Wednesday, July 19, 2017

Do I hear what you hear?

One of the dominant characteristics of declining cultures is self-indulgence. What else could you call a society who elects an amoral narcissist for their leader? Some in the media have been blaming Trump on hard-up working people who were denied a voice by the establishment. One might make a more convincing case for old white people with money and property resisting the erosion of their privilege.

Perhaps the worst side effect of a self-indulgent populace is the loss of communal perspective. It leads to absurdities that amount to burning down the house because you don't like the carpet. Great music is performed by people who listen as well as they play.

I'm taking time between my own books to do a little reading of other folks' stuff, and finding there is a lot of self-indulgent fiction out there right now. There are a few great writers, too, bucking the trends, not buying into the current medicine show, able to hear voices that don't echo their own. When you're writing a story, or reading the news, never quite trust a character who talks just like you do.

Tuesday, July 18, 2017

Drovers Gap...


Easing into a new project, aimed for late 2018 or early 2019, depending on when Slick Rock Creek launches. Drovers Gap (working title) will be my second book of short stories, containing some favorites of mine previously published in the UK by Alfie Dog Fiction, and some new tales, written expressly for this collection.

Some light, some dark. Nothing fancy. Place-rooted, character-driven. Stories that allow space for Grace among the shadows. Among them may be the seeds for the next novel. So far, all of my long fiction has sprouted out of short stories.

Monday, July 17, 2017

Privilege...


Privilege. I got a lesson in that during my recent little medical adventure. At the hospital, and at the doctor's office, I showed my insurance cards, and I got the care I needed. No talk at all about money.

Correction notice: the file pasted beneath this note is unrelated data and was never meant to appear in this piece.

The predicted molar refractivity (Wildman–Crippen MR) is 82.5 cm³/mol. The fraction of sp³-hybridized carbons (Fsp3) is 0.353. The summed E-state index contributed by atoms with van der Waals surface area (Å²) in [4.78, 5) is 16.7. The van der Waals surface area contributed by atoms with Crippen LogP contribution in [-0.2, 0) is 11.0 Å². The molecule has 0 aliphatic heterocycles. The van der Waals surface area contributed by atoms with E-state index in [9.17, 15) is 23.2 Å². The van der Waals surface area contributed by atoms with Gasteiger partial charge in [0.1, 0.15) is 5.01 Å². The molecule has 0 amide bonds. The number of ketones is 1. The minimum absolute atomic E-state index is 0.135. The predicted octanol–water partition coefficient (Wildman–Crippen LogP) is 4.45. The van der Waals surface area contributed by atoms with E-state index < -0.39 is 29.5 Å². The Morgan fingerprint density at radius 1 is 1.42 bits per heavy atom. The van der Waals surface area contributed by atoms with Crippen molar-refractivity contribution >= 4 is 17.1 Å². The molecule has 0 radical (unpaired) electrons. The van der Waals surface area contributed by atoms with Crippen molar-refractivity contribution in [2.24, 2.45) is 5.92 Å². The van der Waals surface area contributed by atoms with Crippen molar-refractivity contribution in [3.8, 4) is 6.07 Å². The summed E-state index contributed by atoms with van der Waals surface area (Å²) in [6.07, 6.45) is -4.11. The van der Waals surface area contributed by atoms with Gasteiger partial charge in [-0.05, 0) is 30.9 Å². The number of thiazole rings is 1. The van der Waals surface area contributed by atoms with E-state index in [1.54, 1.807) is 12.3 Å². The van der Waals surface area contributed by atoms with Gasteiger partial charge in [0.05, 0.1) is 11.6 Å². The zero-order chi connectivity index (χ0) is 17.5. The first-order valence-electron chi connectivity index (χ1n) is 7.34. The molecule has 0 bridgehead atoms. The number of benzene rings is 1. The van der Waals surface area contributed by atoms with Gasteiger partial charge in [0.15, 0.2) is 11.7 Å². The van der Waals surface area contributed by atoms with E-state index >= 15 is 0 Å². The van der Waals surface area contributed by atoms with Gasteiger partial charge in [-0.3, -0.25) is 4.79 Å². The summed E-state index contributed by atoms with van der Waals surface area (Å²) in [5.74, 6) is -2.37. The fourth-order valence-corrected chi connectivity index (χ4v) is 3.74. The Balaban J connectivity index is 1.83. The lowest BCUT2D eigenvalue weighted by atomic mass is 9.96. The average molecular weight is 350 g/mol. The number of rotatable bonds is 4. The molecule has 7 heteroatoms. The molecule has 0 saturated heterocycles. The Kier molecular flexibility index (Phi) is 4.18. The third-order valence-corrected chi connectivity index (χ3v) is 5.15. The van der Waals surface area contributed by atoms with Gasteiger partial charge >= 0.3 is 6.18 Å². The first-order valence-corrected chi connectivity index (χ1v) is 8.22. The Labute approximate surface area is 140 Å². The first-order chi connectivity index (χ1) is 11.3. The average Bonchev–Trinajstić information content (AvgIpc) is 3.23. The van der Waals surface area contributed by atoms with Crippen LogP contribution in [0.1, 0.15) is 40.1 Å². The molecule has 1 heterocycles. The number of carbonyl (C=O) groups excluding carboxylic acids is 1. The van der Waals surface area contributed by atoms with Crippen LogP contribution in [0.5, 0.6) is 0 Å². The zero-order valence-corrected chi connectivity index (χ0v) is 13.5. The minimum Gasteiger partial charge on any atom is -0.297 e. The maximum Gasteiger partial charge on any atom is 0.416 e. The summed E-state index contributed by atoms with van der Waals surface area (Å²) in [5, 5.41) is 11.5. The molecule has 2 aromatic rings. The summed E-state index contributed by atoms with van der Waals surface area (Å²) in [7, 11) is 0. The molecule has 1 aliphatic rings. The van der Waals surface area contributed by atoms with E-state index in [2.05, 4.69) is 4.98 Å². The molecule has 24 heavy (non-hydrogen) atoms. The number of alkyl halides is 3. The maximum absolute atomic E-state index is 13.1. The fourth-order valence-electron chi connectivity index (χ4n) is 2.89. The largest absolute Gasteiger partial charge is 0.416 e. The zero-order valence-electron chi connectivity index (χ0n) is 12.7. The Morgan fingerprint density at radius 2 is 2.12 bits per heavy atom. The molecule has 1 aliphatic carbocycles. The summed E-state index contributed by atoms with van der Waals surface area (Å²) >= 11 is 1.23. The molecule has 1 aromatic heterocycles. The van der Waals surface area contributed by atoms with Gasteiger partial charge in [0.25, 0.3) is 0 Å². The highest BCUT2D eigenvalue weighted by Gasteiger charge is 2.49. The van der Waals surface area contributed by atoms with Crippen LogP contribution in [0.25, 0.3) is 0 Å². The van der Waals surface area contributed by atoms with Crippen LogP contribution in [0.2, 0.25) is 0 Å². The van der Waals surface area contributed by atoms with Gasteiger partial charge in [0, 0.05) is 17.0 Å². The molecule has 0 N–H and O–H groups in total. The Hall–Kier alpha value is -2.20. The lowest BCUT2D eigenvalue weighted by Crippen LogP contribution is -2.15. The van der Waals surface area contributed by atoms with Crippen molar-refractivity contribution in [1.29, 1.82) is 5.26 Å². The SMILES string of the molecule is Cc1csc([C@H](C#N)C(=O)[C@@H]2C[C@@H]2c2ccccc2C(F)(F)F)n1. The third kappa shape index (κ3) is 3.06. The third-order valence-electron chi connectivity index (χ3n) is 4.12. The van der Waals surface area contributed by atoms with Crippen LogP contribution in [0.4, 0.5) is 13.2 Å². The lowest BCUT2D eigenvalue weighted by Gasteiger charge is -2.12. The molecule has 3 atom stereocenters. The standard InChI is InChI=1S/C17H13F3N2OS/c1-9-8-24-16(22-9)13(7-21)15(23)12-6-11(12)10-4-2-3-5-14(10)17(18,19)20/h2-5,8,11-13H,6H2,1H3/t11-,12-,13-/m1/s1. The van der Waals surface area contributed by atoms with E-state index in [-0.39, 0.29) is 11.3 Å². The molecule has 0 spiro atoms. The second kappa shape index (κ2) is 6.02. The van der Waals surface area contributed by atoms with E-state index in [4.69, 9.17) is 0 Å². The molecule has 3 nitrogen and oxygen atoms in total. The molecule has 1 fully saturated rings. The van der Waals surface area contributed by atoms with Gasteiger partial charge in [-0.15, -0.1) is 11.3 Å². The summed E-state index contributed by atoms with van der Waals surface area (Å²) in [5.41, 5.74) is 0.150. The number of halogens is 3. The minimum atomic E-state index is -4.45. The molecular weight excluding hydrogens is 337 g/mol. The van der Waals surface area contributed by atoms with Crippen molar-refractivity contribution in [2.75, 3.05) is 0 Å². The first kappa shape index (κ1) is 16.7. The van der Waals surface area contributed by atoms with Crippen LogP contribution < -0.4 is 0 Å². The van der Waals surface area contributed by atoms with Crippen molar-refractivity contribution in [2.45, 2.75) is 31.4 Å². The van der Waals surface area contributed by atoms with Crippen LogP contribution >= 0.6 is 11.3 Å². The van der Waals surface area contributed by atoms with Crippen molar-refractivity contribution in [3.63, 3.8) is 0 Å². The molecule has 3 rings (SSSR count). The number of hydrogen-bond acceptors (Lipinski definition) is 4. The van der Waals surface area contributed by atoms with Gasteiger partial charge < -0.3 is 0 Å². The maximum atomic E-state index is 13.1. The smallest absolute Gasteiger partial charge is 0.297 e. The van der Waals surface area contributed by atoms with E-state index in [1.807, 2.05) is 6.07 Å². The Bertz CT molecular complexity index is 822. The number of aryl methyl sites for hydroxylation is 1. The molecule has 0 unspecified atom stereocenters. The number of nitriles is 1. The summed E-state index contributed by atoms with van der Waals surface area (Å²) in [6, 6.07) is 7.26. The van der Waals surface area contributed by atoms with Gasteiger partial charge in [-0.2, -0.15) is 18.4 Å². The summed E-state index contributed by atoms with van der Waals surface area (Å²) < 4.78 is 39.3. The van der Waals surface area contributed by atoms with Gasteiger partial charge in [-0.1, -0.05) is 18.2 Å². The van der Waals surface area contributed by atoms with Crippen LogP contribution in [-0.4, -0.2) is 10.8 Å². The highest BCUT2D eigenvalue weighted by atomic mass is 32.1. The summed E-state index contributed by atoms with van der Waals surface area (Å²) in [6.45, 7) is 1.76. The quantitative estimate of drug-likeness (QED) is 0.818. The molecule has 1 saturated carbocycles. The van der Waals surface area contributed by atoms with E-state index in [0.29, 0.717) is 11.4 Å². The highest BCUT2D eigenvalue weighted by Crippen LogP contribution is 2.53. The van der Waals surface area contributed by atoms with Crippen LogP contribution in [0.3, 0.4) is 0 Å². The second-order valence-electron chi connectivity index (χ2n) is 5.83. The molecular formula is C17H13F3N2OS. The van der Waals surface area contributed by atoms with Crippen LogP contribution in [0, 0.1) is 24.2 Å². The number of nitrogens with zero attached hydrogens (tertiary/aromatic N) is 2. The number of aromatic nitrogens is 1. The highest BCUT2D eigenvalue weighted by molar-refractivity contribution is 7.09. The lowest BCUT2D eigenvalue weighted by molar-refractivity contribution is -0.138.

This week, when the bills began coming in, I realized why. So far, insurance and medicare has paid everything. They knew as soon as they saw me coming that they would get their money.

So I'm wondering now, what sort of care did the people get who waited around me in the E. R. and didn't have insurance? What will their bill look like?

It is not just a question of economics, but a moral issue. Healthcare for profit is just as immoral as religion for profit. Stockholders and politicians shouldn't decide who gets care and who is excluded.
Of course, my privilege doesn't end with my medical care. I'm white. I live in a town where moneyed folk have been hanging out for a hundred years. I attend a church frequented mostly by that same sort of folk. People make assumptions based on that, and treat me accordingly. For the most part, it works out in my favor.

Over the years I've cultivated simple wants, and learned to live comfortably within my means, so I'm not quite the propertied man I might appear to be to some who don't know me. But there's no escaping the fact that I am privileged. I can deny that. I can feel guilty about it. Or I can give thanks for my undeserved good fortune and look for ways I can spread it around.

Sunday, July 16, 2017

Pause...


Summer for sure. A wet one, so far, with showers daily. The weather forecast says we might get our first ninety degree days of the season this week. Time to slow down, take stock, check our bearings.

A pause in the action. Like the intermission in a play. Take a little refreshment. Stretch the legs. Clear the mind. When the curtain parts again, the scene will have changed.

Saturday, July 15, 2017

Living in place...


Travel wonderfully narrows the mind, according to Malcolm Muggeridge. Whether he thought of that himself, or was quoting somebody else, I don't know. Certainly, he got around enough to know what he was talking about.

To be sure, there are lessons plain to homefolks that visitors to a place are not privy to. The more places you see, the more they all look alike. Some great poetry may have been written on a train, but I can't think of any.

Saluda is a great place to visit, but I'd rather live here. It isn't the sort of town you can catch on the fly. It's different with big cities. There's always too much of too much in such places. I get my fill of New York or Atlanta in about two days. Two years in this town is barely enough to get my bearings.

You can't marry a crowd. You can't love a mob. You can't make more friends than you can remember names.

Friday, July 14, 2017

All the difference...


Not always have I been such a settled lad. Domesticity sort of crept up on me through the company I kept. The Main Muse has been gently persistent over the years. Somehow, she has won my heart without breaking my will.

But even that last summer of my discontent had a certain charm, and a wee place of belonging amid the chaos that was my life, and sometimes, when a thunderstorm wakes me in the dark, in that instant between sleep and awareness, I almost miss it.

Then my present happiness seizes me, and I embrace anew all the difference between being free, and just being loose.

Thursday, July 13, 2017

Now and then...